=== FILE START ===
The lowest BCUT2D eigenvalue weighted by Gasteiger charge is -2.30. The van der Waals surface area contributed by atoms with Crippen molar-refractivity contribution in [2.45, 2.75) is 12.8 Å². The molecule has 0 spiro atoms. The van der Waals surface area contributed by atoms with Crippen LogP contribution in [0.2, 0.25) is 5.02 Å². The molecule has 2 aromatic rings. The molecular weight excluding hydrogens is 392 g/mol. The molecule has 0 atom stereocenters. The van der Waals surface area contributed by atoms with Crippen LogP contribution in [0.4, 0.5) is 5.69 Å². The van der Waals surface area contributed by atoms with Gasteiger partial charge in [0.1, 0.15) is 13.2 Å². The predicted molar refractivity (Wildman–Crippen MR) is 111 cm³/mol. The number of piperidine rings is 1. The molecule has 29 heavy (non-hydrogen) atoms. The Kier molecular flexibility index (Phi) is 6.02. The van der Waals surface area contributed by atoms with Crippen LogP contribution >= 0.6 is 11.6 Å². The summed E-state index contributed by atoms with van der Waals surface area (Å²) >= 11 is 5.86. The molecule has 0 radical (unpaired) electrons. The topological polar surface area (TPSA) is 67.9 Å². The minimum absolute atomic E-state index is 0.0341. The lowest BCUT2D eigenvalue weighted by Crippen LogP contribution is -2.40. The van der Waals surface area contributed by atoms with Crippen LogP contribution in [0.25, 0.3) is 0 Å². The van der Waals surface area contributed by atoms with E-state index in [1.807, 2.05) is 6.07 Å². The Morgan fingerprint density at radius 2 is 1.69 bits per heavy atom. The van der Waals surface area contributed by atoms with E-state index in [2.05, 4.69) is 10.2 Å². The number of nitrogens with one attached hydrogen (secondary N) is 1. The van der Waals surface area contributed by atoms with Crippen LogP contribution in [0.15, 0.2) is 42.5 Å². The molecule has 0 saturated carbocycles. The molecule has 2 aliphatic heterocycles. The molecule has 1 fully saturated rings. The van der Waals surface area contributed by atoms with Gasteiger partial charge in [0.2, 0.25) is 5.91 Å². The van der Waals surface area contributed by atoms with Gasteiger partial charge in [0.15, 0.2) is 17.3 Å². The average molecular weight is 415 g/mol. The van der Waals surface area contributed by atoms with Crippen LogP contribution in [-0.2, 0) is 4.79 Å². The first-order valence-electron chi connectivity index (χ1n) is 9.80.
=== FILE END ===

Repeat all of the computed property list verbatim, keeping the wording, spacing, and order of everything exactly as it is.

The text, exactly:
The lowest BCUT2D eigenvalue weighted by Gasteiger charge is -2.30. The van der Waals surface area contributed by atoms with Crippen molar-refractivity contribution in [2.45, 2.75) is 12.8 Å². The molecule has 0 spiro atoms. The van der Waals surface area contributed by atoms with Crippen LogP contribution in [0.2, 0.25) is 5.02 Å². The molecule has 2 aromatic rings. The molecular weight excluding hydrogens is 392 g/mol. The molecule has 0 atom stereocenters. The van der Waals surface area contributed by atoms with Crippen LogP contribution in [0.4, 0.5) is 5.69 Å². The van der Waals surface area contributed by atoms with Gasteiger partial charge in [0.1, 0.15) is 13.2 Å². The predicted molar refractivity (Wildman–Crippen MR) is 111 cm³/mol. The number of piperidine rings is 1. The molecule has 29 heavy (non-hydrogen) atoms. The Kier molecular flexibility index (Phi) is 6.02. The van der Waals surface area contributed by atoms with Crippen LogP contribution >= 0.6 is 11.6 Å². The summed E-state index contributed by atoms with van der Waals surface area (Å²) >= 11 is 5.86. The molecule has 0 radical (unpaired) electrons. The topological polar surface area (TPSA) is 67.9 Å². The minimum absolute atomic E-state index is 0.0341. The lowest BCUT2D eigenvalue weighted by Crippen LogP contribution is -2.40. The van der Waals surface area contributed by atoms with Crippen LogP contribution in [0.25, 0.3) is 0 Å². The van der Waals surface area contributed by atoms with E-state index in [1.807, 2.05) is 6.07 Å². The Morgan fingerprint density at radius 2 is 1.69 bits per heavy atom. The van der Waals surface area contributed by atoms with E-state index in [2.05, 4.69) is 10.2 Å². The number of nitrogens with one attached hydrogen (secondary N) is 1. The van der Waals surface area contributed by atoms with Crippen LogP contribution in [0.15, 0.2) is 42.5 Å². The molecule has 0 saturated carbocycles. The molecule has 2 aliphatic heterocycles. The molecule has 1 fully saturated rings. The van der Waals surface area contributed by atoms with Gasteiger partial charge in [0.2, 0.25) is 5.91 Å². The van der Waals surface area contributed by atoms with Gasteiger partial charge in [0.15, 0.2) is 17.3 Å². The average molecular weight is 415 g/mol. The van der Waals surface area contributed by atoms with Crippen LogP contribution in [-0.2, 0) is 4.79 Å². The first-order valence-electron chi connectivity index (χ1n) is 9.80.